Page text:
A proper and comprehensive contract is a must for each and every service, but not only that, you have to READ your contracts and itemized invoices! Mistakes can be inadvertently made. Most surprises can be avoided by knowing exactly what you are getting and what you are not getting – in advance. Be clear on who is responsible for what and never assume. Ask lots of questions and make sure you are getting the detailed responses you need in order for you to act accordingly. Each vendor contracted should be responsible for his or her own delivery, set up and breakdown. Many venues charge couples clean up fees for vendors who don’t return at the end of the event, so make sure you close the loop on the breakdown of your event, not just the details of set-up. Another important point is that your venues and professionals hired should line up with your expectations for service. What this means is, for example, if you expect your venue coordinator to handle certain tasks that are not included in the contract, you must discuss those needs ahead of time. Or, if you expect your florist to transfer ceremony flowers to the reception and it isn’t specifically included in their service, make sure you chat with them about that and get everything in writing. If you don’t, and in the end you are disappointed, be very careful with your words when you start posting your reviews. I realize that I may raise a few eyebrows here, but what I am about to say needs to be addressed. In today’s world of online accountability, there has been a bit of publicity recently with some professionals “fighting back” in response to negative reviews when they include inaccurate statements, regardless of how you feel. Some have even taken the more drastic step of suing couples for libel (a published false statement that is damaging to a person's reputation). With so much emphasis placed on online reviews these days, vendors take these statements very seriously. In some cases, they may not even be aware a mistake was made (vendors are human, too!), so contact them directly, share your concerns and allow them the opportunity to correct the situation as best they can. If you still don’t get a reasonable resolution, then take the next step, sticking to the facts, your contract terms, and keeping emotion out of it as best you can. Yet another reason why reading your contracts and understanding what you are signing is crucial.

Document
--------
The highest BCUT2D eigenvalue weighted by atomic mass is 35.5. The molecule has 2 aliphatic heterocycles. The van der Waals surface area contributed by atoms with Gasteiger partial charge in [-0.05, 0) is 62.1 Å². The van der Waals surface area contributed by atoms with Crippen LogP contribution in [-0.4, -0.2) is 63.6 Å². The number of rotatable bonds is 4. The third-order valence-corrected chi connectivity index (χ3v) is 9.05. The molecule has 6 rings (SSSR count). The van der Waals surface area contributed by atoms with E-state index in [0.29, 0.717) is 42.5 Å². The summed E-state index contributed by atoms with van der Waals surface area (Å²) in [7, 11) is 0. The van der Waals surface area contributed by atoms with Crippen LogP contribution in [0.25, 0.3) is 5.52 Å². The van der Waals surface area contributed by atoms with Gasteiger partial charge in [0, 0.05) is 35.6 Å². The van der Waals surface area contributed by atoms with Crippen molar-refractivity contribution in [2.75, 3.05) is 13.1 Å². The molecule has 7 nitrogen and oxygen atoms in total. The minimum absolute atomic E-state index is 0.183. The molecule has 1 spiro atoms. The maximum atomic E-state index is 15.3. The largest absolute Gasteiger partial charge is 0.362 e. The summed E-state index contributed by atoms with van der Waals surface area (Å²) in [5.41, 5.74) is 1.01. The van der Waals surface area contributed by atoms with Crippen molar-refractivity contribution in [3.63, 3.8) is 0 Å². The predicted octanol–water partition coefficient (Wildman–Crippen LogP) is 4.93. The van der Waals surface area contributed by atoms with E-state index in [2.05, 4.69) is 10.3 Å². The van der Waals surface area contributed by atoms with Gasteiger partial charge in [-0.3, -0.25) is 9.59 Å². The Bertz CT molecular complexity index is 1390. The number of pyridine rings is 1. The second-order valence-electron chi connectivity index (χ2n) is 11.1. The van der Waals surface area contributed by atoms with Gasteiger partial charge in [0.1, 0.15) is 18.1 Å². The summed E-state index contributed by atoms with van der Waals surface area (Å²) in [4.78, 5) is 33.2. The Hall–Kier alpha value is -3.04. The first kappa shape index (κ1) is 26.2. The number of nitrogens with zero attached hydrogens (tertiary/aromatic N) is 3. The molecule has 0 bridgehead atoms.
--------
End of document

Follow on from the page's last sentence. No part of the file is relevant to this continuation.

5. Communication and Trust